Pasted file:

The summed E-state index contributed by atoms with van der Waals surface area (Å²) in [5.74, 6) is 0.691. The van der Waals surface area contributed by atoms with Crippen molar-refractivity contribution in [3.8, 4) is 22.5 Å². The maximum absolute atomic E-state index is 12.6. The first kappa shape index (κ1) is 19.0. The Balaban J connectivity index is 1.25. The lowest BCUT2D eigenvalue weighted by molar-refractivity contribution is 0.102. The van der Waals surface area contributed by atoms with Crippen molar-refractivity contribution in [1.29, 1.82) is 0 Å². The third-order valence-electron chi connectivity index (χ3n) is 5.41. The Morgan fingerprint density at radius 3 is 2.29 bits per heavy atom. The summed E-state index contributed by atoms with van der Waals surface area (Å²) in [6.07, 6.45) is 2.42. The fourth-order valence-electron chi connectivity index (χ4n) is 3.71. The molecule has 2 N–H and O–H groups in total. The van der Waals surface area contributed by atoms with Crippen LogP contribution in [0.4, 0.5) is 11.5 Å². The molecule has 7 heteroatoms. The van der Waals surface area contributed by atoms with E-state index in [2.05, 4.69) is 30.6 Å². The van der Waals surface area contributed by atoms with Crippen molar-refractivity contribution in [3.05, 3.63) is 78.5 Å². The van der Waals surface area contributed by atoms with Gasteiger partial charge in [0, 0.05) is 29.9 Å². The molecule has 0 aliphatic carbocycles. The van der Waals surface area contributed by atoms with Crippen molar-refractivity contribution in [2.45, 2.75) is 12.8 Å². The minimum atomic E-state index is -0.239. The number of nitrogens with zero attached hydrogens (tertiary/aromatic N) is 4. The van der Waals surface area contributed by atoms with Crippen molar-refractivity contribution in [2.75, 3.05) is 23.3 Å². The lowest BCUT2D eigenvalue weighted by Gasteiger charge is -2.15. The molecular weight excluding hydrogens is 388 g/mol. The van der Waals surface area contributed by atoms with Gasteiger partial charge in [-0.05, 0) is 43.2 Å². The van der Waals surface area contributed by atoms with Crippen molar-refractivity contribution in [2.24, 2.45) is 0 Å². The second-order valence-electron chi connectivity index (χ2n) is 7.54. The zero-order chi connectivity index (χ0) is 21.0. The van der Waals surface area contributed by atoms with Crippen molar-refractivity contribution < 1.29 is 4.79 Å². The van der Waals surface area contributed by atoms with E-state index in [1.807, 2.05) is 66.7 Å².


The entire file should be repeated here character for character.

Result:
The summed E-state index contributed by atoms with van der Waals surface area (Å²) in [5.74, 6) is 0.691. The van der Waals surface area contributed by atoms with Crippen molar-refractivity contribution in [3.8, 4) is 22.5 Å². The maximum absolute atomic E-state index is 12.6. The first kappa shape index (κ1) is 19.0. The Balaban J connectivity index is 1.25. The lowest BCUT2D eigenvalue weighted by molar-refractivity contribution is 0.102. The van der Waals surface area contributed by atoms with Crippen molar-refractivity contribution in [1.29, 1.82) is 0 Å². The third-order valence-electron chi connectivity index (χ3n) is 5.41. The Morgan fingerprint density at radius 3 is 2.29 bits per heavy atom. The summed E-state index contributed by atoms with van der Waals surface area (Å²) in [6.07, 6.45) is 2.42. The fourth-order valence-electron chi connectivity index (χ4n) is 3.71. The molecule has 2 N–H and O–H groups in total. The van der Waals surface area contributed by atoms with Crippen LogP contribution in [0.4, 0.5) is 11.5 Å². The molecule has 7 heteroatoms. The van der Waals surface area contributed by atoms with E-state index in [2.05, 4.69) is 30.6 Å². The van der Waals surface area contributed by atoms with Crippen molar-refractivity contribution in [3.05, 3.63) is 78.5 Å². The van der Waals surface area contributed by atoms with Gasteiger partial charge in [0, 0.05) is 29.9 Å². The molecule has 0 aliphatic carbocycles. The van der Waals surface area contributed by atoms with Crippen molar-refractivity contribution in [2.45, 2.75) is 12.8 Å². The minimum atomic E-state index is -0.239. The number of nitrogens with zero attached hydrogens (tertiary/aromatic N) is 4. The van der Waals surface area contributed by atoms with Crippen molar-refractivity contribution in [2.75, 3.05) is 23.3 Å². The lowest BCUT2D eigenvalue weighted by Gasteiger charge is -2.15. The molecular weight excluding hydrogens is 388 g/mol. The van der Waals surface area contributed by atoms with Gasteiger partial charge in [-0.05, 0) is 43.2 Å². The van der Waals surface area contributed by atoms with Crippen molar-refractivity contribution in [2.24, 2.45) is 0 Å². The second-order valence-electron chi connectivity index (χ2n) is 7.54. The zero-order chi connectivity index (χ0) is 21.0. The van der Waals surface area contributed by atoms with Crippen molar-refractivity contribution < 1.29 is 4.79 Å². The van der Waals surface area contributed by atoms with E-state index in [1.807, 2.05) is 66.7 Å².